Follmar is aware of the dangers of her profession, some may say too aware. “At night sometimes, I feel that I can’t breathe through my nose very well. I haven’t been hit that much, but I wonder if it is just from sparring, from an accumulation of punches.” Or maybe Indiana allergies?

“I don’t know, but I always feel nervous before a fight.” But what fighter doesn’t? “But it seems to get worse with each fight. I feel like everyone is expecting me to knock out my opponent.” For Follmar, her nerves will be the opponent who returns again and again, like fighting someone who never hears the final bell.

The punch out of nowhere

Follmar grew up in Chicago for the first eight years of her life. After that her family moved to Cedar Lake, Ind. “Growing up, my family was typical, and everything was hunky-dory. We were a really close family.” But the punch that hurts is the one you don’t see coming: “But then, out of nowhere, my father committed suicide. When my mom broke it to me, I asked, ‘How?’ When she said that he shot himself, I just remember getting so completely pissed off.”

And here Follmar perhaps threw her first real punch: “I was just so mad that I wanted to hit something. My mom happened to be standing in front of me. I don’t even remember doing it, but I guess I whacked her.” The anger continued to grow: “I’m a believer that everything happens for a reason; that people die when God is ready for them. So it really bothers me that he took himself out of the picture, because I’ll never know if it was meant to happen.”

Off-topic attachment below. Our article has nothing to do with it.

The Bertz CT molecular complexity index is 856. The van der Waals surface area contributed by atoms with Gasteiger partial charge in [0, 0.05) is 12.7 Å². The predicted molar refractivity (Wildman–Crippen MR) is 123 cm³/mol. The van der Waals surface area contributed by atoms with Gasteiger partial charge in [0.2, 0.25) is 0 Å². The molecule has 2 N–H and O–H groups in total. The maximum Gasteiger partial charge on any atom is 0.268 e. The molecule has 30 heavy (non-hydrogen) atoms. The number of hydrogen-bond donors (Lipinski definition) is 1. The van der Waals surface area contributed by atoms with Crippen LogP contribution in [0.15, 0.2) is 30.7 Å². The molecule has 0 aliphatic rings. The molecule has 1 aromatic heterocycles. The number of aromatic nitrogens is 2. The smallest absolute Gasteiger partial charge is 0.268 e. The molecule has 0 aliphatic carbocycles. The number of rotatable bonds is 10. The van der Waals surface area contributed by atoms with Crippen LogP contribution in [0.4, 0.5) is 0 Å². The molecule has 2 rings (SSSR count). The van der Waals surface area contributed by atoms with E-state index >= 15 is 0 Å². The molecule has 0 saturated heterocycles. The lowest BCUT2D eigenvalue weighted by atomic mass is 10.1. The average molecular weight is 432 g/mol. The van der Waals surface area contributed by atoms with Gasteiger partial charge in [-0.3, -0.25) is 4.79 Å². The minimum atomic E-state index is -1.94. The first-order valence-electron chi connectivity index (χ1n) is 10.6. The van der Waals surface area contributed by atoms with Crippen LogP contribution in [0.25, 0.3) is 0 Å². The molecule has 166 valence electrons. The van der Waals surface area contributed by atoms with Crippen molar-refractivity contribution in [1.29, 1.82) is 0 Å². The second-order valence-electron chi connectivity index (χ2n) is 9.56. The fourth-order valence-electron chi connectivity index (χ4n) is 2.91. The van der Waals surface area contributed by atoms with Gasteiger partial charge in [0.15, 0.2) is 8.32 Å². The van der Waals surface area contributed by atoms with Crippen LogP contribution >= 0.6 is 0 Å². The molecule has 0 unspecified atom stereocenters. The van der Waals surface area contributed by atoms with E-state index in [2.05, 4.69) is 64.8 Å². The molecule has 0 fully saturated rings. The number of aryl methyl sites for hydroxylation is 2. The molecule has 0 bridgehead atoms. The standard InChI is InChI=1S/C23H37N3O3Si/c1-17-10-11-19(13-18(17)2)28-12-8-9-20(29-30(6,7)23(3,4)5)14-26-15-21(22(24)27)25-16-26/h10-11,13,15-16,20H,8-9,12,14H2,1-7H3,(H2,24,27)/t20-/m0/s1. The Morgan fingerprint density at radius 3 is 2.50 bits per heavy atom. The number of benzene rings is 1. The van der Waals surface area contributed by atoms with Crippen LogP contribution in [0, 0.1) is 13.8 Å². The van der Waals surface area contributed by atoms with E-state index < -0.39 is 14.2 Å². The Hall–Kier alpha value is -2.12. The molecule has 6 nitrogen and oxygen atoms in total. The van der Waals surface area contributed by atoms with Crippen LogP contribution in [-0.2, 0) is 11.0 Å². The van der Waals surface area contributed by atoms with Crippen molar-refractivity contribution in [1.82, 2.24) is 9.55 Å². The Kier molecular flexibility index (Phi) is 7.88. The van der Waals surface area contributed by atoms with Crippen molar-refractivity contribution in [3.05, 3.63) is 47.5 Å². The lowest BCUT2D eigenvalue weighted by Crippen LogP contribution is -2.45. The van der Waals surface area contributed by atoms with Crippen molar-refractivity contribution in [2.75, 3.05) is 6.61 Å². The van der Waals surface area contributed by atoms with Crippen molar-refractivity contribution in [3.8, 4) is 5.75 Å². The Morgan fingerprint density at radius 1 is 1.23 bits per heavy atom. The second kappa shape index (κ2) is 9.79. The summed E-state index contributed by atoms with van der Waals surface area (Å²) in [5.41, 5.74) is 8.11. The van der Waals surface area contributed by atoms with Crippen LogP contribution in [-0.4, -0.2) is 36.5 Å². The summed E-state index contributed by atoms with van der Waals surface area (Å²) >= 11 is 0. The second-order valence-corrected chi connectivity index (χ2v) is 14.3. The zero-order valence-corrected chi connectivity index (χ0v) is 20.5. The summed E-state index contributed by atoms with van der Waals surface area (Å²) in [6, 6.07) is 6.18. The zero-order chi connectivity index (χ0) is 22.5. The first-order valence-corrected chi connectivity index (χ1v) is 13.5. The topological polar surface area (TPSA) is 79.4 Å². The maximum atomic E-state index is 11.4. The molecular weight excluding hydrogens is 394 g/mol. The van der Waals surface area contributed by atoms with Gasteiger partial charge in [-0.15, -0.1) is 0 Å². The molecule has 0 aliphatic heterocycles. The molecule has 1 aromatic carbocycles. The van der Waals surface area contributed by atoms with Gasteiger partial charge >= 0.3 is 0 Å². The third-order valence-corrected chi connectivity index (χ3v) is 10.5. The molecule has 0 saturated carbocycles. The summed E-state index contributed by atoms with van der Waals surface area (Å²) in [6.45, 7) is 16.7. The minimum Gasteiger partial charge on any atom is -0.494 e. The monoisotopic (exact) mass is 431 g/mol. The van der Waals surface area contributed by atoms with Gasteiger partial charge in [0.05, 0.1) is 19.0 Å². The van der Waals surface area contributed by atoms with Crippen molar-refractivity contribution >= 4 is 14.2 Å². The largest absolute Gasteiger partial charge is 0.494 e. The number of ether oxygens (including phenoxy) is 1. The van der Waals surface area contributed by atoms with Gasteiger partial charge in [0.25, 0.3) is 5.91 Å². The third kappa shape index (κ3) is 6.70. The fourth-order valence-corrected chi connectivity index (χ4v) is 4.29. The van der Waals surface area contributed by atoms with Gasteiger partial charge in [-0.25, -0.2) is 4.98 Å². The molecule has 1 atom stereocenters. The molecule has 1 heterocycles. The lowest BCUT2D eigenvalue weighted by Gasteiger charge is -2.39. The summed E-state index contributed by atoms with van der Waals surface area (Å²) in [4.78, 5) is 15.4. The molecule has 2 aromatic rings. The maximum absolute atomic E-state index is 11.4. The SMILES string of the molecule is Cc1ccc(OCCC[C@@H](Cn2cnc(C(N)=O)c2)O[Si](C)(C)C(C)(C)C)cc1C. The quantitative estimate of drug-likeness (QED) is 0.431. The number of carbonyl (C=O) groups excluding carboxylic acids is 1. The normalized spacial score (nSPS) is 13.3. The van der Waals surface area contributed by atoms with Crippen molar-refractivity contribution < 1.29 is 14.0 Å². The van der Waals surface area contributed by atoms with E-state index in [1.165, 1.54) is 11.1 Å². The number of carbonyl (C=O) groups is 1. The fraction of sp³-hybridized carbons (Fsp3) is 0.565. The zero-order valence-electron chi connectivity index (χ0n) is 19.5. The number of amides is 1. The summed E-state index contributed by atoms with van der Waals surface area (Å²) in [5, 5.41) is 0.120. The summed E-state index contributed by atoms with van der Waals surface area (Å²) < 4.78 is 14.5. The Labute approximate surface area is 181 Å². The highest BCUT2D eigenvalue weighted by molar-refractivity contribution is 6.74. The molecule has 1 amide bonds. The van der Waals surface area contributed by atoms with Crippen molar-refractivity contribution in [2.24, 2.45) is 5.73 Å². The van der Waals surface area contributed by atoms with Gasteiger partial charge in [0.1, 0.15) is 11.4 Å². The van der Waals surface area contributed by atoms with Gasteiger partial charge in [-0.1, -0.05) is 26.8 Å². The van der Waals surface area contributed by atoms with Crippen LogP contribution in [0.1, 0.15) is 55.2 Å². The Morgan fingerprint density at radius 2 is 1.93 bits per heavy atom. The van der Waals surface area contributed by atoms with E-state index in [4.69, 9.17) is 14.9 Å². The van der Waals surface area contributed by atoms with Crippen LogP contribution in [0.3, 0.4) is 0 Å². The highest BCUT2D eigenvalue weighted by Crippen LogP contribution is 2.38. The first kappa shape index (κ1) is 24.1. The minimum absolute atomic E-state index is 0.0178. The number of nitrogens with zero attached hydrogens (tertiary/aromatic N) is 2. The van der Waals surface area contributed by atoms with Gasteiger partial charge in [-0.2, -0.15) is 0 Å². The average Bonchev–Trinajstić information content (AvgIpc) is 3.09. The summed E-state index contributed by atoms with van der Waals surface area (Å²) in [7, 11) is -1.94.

She reflects on what both he and she will miss: “It’s not just the boxing experience that I wish Dad could’ve experienced with me. But I was the first Follmar to graduate from college, and when I get married, he won’t be there to walk me down the aisle, or to be a grandpa to my kids. To this day, I still think … What if I would have just gotten to him before he left for work that day and gave him a hug good-bye. Just maybe that would’ve been enough to influence his decision.”

She adds, “I come from a family of bad tempers, and I just let everything build up inside of me. But my mom bought me a punching bag and a pair of gloves. Instead of blowing up and punching doors or whatever, I just went out there and beat it up.”

At first, her mother was less than enthusiastic about Follmar’s new sporting endeavor. “My family has come to love boxing. When I first started, nobody wanted me to do it, but now they are fighting for tickets and go all over Indiana to watch me fight. I have a following of about 50 friends and family members who come to every fight.”

She has also found much support from the boxing community. “Coach” Lemerick became more than a coach: “He has become one of my best friends. He was sort of a father figure for me throughout college, always trying to keep me away from the boys and the bars. I couldn’t thank him enough for all that he’s done for me.”

Inside the ring

Unlike heavy bags, professional opponents punch back. They have their own anger, their own dreams and desires. Follmar’s only loss came by a very controversial decision to Mia St. John, known more for her Hollywood looks than her boxing ability. Her photo spread for Playboy magazine received more attention than almost any of her fights. St. John entered the ring with a 24-1-1 record, while Follmar was only fighting her third professional fight.